Sterling Frost Jr. deletes the incriminating evidence and lies to Natalie, telling her that they will sort this out and contact the FBI immediately, before sending her home. Sterling isn’t going to have one of his top players, wealthy businessman Kazimir Caine arrested on his watch though. Instead, he orders Cliff to go and silence the maid. Cliff drives to Natalie’s home, where he shoots the maid and her husband. He frames it so it looks like Jerry shot his wife and then himself. So, there’s our murder setup, but where is our intrepid investigator?

Introducing Charlie Cale, who isn’t a detective or a private investigator, but a cocktail waitress, working at the same casino as Natalie. The series rewinds back to before the murders, with Natalie driving her co-worker to Frost’s Casino. A quick montage illustrates how charming and well-loved Charlie is, as she schmoozes customers and laughs with her colleagues. It’s also made painfully apparent that she cares dearly about her friend Natalie, who will soon be brutally murdered.

Charlie is sent to meet with casino boss Sterling Frost Jr, and she assumes she is about to be fired. Here’s where Rian Johnson unveils Charlie’s superpower, which separates her from the other detectives in the genre. Sterling Frost Jr has taken over the casino business from his father and after three months on the job, his father has finally updated him on Charlie’s gift. She can tell when anyone is lying. She used this power to her obvious advantage, winning many poker games on an unbeatable streak years previously, but Sterling’s father figured her out and told all the other casinos, essentially blackballing her from ever gambling again. Sterling Frost Jr wants to utilize this gift and make her rich in the process.

The new boss proposes a plan to fleece high roller Caine. The oil rig tycoon has been spending less and less in his casino over the last few months and they have discovered that he’s been running secret games on their property. Sterling Frost Jr wants Charlie to con him out of his hard-earned money at one of these private poker games, to teach him a lesson. Charlie agrees to the deal, but on hearing of Natalie’s death, her mind wanders elsewhere. The human lie detector thinks something is off with Natalie’s death and she starts to investigate things further.

It’s a devilishly clever setup, Charlie knows something is amiss with Natalie’s death and she starts to poke holes in the case. She verbalizes her concerns with the actual murderers, but they need Charlie alive. They can’t silence her until she has bested Caine. It is a complex, yet clever plot device that Johnson uses for the utmost tension. Charlie then pays the County Sheriff a visit, played by Rian Johnson regular Noah Segan (Glass Onion: A Knives Out Mystery). And here she spies a crime-scene photograph of Jerry holding the gun in his right hand, but she knows he was a lefty.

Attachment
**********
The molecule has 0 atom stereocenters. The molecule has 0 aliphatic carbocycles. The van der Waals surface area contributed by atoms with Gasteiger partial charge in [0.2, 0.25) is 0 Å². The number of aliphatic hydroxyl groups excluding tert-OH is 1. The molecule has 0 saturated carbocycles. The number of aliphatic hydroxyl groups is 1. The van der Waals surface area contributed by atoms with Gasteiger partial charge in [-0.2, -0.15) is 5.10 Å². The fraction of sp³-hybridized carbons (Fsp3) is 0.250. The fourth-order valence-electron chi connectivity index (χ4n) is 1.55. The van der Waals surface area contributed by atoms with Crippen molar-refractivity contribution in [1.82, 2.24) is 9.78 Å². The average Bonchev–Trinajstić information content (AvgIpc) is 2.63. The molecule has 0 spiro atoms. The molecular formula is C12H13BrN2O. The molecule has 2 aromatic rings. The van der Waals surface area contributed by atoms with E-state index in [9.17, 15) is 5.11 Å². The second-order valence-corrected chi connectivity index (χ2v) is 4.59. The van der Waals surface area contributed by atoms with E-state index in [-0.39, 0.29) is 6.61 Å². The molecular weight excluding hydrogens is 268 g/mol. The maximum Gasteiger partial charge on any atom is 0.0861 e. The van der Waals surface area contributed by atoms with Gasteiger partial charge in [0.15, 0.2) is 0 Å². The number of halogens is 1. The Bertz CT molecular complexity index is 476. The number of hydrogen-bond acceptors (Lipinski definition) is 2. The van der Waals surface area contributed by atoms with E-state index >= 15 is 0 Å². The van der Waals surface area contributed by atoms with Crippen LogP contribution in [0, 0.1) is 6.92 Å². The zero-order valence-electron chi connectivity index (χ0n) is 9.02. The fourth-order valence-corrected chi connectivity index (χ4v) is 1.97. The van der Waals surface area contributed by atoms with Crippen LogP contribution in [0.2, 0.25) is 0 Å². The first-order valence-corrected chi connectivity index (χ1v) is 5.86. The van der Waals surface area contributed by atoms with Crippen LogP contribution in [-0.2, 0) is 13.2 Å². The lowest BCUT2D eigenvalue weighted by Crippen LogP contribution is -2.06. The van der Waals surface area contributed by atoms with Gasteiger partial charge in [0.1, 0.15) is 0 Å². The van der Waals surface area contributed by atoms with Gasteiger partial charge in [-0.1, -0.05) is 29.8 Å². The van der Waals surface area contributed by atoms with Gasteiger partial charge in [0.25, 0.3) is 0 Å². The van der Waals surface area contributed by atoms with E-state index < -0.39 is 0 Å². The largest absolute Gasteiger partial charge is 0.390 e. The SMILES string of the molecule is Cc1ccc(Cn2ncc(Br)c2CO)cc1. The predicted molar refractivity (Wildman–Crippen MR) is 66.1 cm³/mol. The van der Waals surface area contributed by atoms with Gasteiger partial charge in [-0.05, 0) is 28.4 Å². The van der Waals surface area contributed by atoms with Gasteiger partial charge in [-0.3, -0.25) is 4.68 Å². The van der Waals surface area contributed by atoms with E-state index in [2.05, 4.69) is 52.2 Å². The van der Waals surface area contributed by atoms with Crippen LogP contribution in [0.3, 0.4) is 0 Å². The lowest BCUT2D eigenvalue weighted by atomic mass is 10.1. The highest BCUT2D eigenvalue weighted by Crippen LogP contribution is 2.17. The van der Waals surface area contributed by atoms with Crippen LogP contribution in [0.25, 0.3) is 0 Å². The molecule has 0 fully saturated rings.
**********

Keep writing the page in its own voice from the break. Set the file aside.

Next, Charlie breaks into Natalie’s home and steals her tablet. Eventually, she cracks the passcode and finds the incriminating photograph in Natalie’s recently deleted folder. Naively, Charlie takes this straight to Sterling.

Again, he agrees to take it to the FBI, but first, he wants Charlie to compete in the poker match. Further clues come to Charlie that day, she sees Natalie’s husband Jerry on the news, where the drunk is escorted off the casino premises, without his gun. Charlie’s suspicions grow, and she starts to realize the perilous situation she is caught up in, now deciding to keep her cards closer to her chest.

Poker Face Season 1 Episode 1 Ending Explained

Cliff installs hidden cameras in Caine’s suite. Then Sterling explains the setup, Charlie will watch the poker game from a distance and communicate with her player via a clicker system. On the day of the match, Caine is delayed though and Charlie arrives twenty minutes late, to Sterling’s frustration.

Charlie comes outright and states that Sterling killed Natalie. She’s pieced together all the clues and figured it out. Sterling remains criminally silent on the matter. Charlie shows him the news footage, but Sterling isn’t fazed. He owns this town, he owns the police, and there’s very little evidence to go on anyway.

Viewers may start to ponder Charlie’s next move. I wondered if she was recording the whole conversation myself and Sterling thinks likewise, but she isn’t. Charlie admits that she did however record an earlier conversation when they discussed rigging the hidden cameras. Sterling says there is nothing illegal in that, which is true.

But Charlie didn’t take the recording to the police, no, she showed it to Caine instead. Caine passed on the information to all his fellow high-rollers. Sterling is now blackballed by all the wealthy players. In a shocking twist, Sterling admits defeat and jumps off his balcony, committing suicide in gripping fashion.

This may be justice of some kind, but the fight isn’t over. Cliff chases after Charlie and she runs into the hallway as he shoots at her. She manages to escape though and passes the incriminating evidence on to Sheriff Parker, the FBI, and even Oprah (why not?). In the final moments of the premiere, Mr. Sterling Frost Sr. himself calls Charlie up. He threatens her, stating that he will find her, hit her where it hurts, and then eventually kill her. Charlie hangs up and destroys her phone.

What did you think of Poker Face Season 1? Comment below.